Library Tours: How to Set Them Up and What They Can Do for You

February 2004
by Jerry Labriola

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Conducting a regional library tour is one of the least appreciated ways to sell books and gain crucial exposure at the same time. If you live in a small state, the tour might include most of its libraries. If your state is too large for that, confine your visits to a manageable geographical area. The idea is to arrive at each library, make your presentation, have the book signing, and be back home within two or three hours.

The benefits of such visits may include receiving requests for further speaking engagements. It isn’t unusual, for example, for program directors of service clubs (e.g., Rotary, Lions) to be in the audience. Libraries tend to promote their events heavily, so even if the number of attendees is low, your name and the title of your book may be published in local newspapers or mentioned on radio. Multiply this by the number of visits you plan on making, and you will have a sense of your potential media coverage.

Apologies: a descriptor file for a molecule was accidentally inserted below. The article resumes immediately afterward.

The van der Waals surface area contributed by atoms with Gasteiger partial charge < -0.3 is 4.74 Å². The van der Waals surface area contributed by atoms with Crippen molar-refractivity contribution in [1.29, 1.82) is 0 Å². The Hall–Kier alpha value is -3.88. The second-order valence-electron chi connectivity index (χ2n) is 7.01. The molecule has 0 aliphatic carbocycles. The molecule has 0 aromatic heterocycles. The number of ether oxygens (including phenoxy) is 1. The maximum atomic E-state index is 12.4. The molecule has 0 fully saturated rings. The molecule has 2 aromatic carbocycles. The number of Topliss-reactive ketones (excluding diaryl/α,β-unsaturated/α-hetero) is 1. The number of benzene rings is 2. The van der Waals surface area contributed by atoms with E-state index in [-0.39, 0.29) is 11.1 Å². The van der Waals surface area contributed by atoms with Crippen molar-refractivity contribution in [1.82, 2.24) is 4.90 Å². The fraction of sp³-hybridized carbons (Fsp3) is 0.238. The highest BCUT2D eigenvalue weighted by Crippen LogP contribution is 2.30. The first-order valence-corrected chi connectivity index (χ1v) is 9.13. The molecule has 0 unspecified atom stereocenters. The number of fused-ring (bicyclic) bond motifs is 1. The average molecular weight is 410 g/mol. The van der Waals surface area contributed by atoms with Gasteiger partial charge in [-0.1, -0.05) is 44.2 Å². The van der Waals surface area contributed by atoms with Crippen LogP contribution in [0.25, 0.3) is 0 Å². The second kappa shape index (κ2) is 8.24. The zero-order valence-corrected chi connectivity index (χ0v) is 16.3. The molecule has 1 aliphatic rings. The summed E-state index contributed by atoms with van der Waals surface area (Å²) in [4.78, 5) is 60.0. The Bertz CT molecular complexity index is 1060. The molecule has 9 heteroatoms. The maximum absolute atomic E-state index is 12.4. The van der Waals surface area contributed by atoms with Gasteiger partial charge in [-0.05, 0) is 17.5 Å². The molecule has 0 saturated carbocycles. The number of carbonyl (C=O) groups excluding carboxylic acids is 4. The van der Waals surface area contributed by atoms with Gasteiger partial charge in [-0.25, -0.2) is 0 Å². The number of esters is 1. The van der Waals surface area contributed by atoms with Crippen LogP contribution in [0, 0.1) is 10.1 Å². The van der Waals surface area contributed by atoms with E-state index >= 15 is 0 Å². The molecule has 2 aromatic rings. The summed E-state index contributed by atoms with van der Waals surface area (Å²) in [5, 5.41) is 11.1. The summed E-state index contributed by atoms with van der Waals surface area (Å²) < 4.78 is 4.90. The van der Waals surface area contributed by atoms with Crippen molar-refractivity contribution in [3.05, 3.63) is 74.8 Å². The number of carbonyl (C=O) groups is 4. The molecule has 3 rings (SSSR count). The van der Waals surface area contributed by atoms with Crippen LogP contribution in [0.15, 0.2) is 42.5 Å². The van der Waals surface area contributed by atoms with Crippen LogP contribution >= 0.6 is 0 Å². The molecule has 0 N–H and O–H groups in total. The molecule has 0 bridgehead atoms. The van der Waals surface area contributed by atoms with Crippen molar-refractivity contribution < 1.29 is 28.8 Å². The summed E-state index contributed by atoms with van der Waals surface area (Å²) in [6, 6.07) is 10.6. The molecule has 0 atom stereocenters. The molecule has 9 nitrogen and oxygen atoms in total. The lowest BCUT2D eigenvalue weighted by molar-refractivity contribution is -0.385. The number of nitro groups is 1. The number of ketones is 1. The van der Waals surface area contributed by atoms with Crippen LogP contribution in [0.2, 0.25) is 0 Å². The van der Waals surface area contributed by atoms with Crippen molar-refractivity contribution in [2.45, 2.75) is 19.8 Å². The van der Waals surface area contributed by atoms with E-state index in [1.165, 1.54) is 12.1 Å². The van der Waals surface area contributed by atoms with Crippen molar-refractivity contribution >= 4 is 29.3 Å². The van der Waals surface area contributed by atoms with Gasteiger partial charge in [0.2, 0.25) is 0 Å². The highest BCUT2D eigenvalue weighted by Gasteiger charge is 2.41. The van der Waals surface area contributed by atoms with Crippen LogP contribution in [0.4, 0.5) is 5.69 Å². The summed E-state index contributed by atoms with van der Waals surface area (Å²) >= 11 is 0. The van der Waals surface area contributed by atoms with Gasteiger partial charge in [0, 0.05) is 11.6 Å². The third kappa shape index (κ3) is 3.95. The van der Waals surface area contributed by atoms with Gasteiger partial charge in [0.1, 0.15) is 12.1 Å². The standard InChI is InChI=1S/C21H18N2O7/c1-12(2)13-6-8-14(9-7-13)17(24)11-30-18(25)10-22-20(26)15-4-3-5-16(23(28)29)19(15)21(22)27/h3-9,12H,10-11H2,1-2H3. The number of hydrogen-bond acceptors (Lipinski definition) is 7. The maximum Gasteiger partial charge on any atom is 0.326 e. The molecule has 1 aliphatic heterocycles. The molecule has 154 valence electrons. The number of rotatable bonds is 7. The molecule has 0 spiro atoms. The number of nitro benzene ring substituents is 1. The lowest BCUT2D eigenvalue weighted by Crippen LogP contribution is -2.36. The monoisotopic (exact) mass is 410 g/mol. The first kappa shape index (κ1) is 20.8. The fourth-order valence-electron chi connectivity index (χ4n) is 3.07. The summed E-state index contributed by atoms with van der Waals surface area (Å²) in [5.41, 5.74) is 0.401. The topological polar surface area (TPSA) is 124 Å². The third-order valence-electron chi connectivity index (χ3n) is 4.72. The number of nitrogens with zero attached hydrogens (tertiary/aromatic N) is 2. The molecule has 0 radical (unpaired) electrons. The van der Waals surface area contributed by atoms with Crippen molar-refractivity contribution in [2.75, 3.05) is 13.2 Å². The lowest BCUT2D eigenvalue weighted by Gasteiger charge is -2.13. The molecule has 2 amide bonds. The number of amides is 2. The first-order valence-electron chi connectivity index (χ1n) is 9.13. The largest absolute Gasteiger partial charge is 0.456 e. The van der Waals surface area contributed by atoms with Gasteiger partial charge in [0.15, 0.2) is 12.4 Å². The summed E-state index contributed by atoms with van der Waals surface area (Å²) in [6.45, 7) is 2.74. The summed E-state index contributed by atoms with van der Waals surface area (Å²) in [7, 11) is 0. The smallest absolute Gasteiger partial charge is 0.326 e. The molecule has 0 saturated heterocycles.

The Program and the People

Some people may attend your program with your book already in hand, having bought it in a bookstore or on the Internet. This is still a favorable feature of the tour, because they may have made the purchase in anticipation of your appearance and are there primarily to hear what you have to say, and to obtain your signature and perhaps a personal inscription. The event may well inspire them to spread the word about your book.

My tour–for Famous Crimes Revisited, which I wrote…IBPA Members – Click here to view the full article (login required).

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